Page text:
(A discussion with Brian Braun-Duin, creature combo expert, helped me to write this article.)
The core of most Collected Company decks comes from a great, well-designed, Magic card that, despite rewarding skill and deckbuilding, got banned.
I’m not really looking to start a debate here whether it was a good decision to ban it or not, yet, I still think it’s unfortunate to have such complicated and fun cards like that getting axed.
Pro Tour Philadelphia 2011
My first ever experience against Melira Pod was, again, at Pro Tour Philadelphia 2011, the first Modern Pro Tour, where I played against Lukas Jaklovsky. He stomped me and was one of the first, alongside his fellow Czechs, to put the deck on the map. Unfortunately, the format was way too fast and combo oriented back then, so though Lukas did well in the tournament, Pod didn’t make much of a splash.
Pro Tour Philadelphia 2011
Who would’ve thought?! Craig Wescoe was the creator of Kiki Pod apparently. It is obviously not close to what Kiki Pod became, yet, it is the first list that had Kiki-Jiki, Mirror Breaker in it.
So, these two lists were the ancestors of the later tier 1 decks.
They evolved and became more streamlined, eventually cutting or replacing the unnecessary 1-ofs.
GP Minneapolis 2014 Top 8
Brian played this strategy for a while and has been known as a reference to every Pod player since then. Well, I was always looking for BBD’s latest lists on Magic Online, at least.
GP Richmond 1st place
Now, you see the huge contrast with Craig’s list—mainly due to the printing of Restoration Angel, which completely changed the deck. Brian Liu won a GP with this list and has been known for playing decks like it. I was never a big Kiki Pod fan, so I can’t really tell if this approximates the “stock” list, but I’ll assume so, since Brian knows what he’s doing.
This variant has some crazy Birthing Pod lines. With two creatures and a Pod, you could activate it multiple times to finish with a combo kill, all in the same turn.
The attraction to this version is the blue, which gives you Glen Elendra Archmage, an insanely powerful card when you put her in play with mana open.
History class is done, now let’s get to present and your new teacher will be…
This is the Company deck that my collaborator for this article, Brian Braun-Duin, has been working on since the printing of Collected Company.
On the surface it looks like a port from pre-bannings, but BBD feels like it’s important we understand it is not doing the same thing.
- Melira Pod was a deck designed to try to value grind your opponent out of the game, but that could occasionally win via combo killing them, and this deck is a deck that’s sole purpose is to combo kill them, but sometimes you can value them out instead.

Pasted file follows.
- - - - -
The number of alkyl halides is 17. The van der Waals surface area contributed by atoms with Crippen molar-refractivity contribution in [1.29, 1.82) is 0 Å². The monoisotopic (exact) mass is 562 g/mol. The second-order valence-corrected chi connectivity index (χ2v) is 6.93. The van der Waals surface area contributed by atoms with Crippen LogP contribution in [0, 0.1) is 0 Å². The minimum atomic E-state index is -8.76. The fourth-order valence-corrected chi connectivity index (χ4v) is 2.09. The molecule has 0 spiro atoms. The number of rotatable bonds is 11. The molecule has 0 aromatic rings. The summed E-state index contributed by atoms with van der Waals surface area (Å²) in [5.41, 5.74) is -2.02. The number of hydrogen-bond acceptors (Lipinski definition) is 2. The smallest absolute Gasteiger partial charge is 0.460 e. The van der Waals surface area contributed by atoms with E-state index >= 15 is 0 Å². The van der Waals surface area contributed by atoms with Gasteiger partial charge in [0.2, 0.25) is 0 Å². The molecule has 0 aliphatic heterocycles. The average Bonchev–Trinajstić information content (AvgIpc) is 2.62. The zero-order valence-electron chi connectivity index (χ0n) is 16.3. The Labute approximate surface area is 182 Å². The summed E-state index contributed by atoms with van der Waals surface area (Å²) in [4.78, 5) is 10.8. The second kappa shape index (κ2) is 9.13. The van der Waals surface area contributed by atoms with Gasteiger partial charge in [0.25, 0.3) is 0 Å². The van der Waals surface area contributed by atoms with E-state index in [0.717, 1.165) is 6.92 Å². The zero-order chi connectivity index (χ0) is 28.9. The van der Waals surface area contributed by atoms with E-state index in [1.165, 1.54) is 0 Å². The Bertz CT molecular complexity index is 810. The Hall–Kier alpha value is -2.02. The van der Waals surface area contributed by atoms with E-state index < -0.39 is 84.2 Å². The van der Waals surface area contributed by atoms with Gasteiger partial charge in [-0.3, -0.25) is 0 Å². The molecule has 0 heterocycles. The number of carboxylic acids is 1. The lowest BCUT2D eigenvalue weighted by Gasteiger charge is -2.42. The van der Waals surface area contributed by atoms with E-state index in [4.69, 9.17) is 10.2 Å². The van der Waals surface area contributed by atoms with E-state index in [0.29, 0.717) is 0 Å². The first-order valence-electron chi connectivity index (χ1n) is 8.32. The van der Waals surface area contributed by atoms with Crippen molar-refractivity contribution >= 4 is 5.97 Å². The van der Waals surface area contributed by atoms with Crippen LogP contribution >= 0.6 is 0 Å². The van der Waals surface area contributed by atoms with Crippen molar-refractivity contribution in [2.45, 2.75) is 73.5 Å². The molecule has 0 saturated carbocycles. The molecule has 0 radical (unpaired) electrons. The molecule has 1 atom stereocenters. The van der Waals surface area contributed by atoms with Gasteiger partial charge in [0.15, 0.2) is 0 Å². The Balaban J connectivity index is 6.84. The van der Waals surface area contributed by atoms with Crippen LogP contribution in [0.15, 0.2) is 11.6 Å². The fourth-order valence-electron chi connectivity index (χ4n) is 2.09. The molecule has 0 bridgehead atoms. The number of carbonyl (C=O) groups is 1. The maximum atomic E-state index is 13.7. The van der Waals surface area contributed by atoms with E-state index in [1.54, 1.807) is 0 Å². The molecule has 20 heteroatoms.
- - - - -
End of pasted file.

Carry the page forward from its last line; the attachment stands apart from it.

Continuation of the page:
Brian is no longer working on Collected Company strategies these days, but he has a tremendous amount of knowledge on it since he desperately wanted it to be good.
He arrived to the deck list above based on the following mentality:
- I found that dedicating to the combo was more important than trying to play a fair value game. Playing a fair game in Modern isn’t a successful venture without cards like Thoughtseize and Liliana of the Veil. Once I was dedicated to the combo, I slowly stripped away everything that didn’t involve it.
Sideboard Tips from Brian
- Sideboard out the entire combo against highly disruptive decks like Jund and Grixis.
- Sideboard out pieces of the combo against decks that have some disruption, like Tron with Relic of Progenitus.
- In racing matchups like Bogles or Burn I side out none of the combo, basically matchups where infinite life is good.
- It’s important to make sure that Collected Company is still good after sideboard, which is why my sideboard is heavily creature-based.
As for other builds, Collected Company offers::
Naya Company, a beatdown deck that doesn’t usually combo, but has the possibility of running Restoration Angel and Kiki-Jiki.
4C Company, built like Kiki-Pod from Brian Liu, tries to assemble a combo while taking advantage of Restoration Angel with cards like Eternal Witness and Kitchen Finks.
Abzan Company Aggro, a deck Brian developed, it plays Anafenza, the Foremost and Tarmogoyf. Usually this is a better version than straight Abzan Company when you are looking to beat fair decks like Jund, but worse against the rest of the field.
Elves, this one is kind of in a different category, yet, feels like a Pod deck when you play Chord of Calling with a few silver bullets to turn around otherwise bad matchups. This is personally one of my favorite deck in Modern right now, but I’ll give you that it’s not really like the other Company decks.
This is definitely the archetype that I had the less experience with over the years of Modern, I want to thank Brian Braun-Duin for sharing his knowledge with us today!